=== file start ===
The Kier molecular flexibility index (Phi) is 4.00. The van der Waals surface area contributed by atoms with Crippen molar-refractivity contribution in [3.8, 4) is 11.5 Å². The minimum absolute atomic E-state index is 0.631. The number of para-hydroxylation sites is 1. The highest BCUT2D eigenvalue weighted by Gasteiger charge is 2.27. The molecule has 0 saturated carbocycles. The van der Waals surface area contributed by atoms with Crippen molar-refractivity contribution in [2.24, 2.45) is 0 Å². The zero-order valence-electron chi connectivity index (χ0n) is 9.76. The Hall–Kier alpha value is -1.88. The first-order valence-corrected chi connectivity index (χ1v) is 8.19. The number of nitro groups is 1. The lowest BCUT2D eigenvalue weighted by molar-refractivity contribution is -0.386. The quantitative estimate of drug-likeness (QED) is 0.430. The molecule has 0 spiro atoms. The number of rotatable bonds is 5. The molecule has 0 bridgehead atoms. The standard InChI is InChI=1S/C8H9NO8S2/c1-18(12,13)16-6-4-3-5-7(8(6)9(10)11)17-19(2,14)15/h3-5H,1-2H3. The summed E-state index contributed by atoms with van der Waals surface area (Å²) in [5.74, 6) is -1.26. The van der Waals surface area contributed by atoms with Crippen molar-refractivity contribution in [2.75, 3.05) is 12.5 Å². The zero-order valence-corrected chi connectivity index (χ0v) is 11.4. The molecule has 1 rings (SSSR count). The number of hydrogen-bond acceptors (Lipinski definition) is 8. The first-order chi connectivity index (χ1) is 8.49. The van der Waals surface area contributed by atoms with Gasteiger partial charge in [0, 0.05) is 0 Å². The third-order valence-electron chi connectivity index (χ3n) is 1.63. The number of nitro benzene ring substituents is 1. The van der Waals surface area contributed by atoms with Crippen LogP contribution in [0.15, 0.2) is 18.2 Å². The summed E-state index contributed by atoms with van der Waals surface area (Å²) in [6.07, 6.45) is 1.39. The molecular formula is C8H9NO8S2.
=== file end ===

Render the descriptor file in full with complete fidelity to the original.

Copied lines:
The Kier molecular flexibility index (Phi) is 4.00. The van der Waals surface area contributed by atoms with Crippen molar-refractivity contribution in [3.8, 4) is 11.5 Å². The minimum absolute atomic E-state index is 0.631. The number of para-hydroxylation sites is 1. The highest BCUT2D eigenvalue weighted by Gasteiger charge is 2.27. The molecule has 0 saturated carbocycles. The van der Waals surface area contributed by atoms with Crippen molar-refractivity contribution in [2.24, 2.45) is 0 Å². The zero-order valence-electron chi connectivity index (χ0n) is 9.76. The Hall–Kier alpha value is -1.88. The first-order valence-corrected chi connectivity index (χ1v) is 8.19. The number of nitro groups is 1. The lowest BCUT2D eigenvalue weighted by molar-refractivity contribution is -0.386. The quantitative estimate of drug-likeness (QED) is 0.430. The molecule has 0 spiro atoms. The number of rotatable bonds is 5. The molecule has 0 bridgehead atoms. The standard InChI is InChI=1S/C8H9NO8S2/c1-18(12,13)16-6-4-3-5-7(8(6)9(10)11)17-19(2,14)15/h3-5H,1-2H3. The summed E-state index contributed by atoms with van der Waals surface area (Å²) in [5.74, 6) is -1.26. The van der Waals surface area contributed by atoms with Crippen molar-refractivity contribution in [2.75, 3.05) is 12.5 Å². The zero-order valence-corrected chi connectivity index (χ0v) is 11.4. The molecule has 1 rings (SSSR count). The number of hydrogen-bond acceptors (Lipinski definition) is 8. The first-order chi connectivity index (χ1) is 8.49. The van der Waals surface area contributed by atoms with Gasteiger partial charge in [0, 0.05) is 0 Å². The third-order valence-electron chi connectivity index (χ3n) is 1.63. The number of nitro benzene ring substituents is 1. The van der Waals surface area contributed by atoms with Crippen LogP contribution in [0.15, 0.2) is 18.2 Å². The summed E-state index contributed by atoms with van der Waals surface area (Å²) in [6.07, 6.45) is 1.39. The molecular formula is C8H9NO8S2.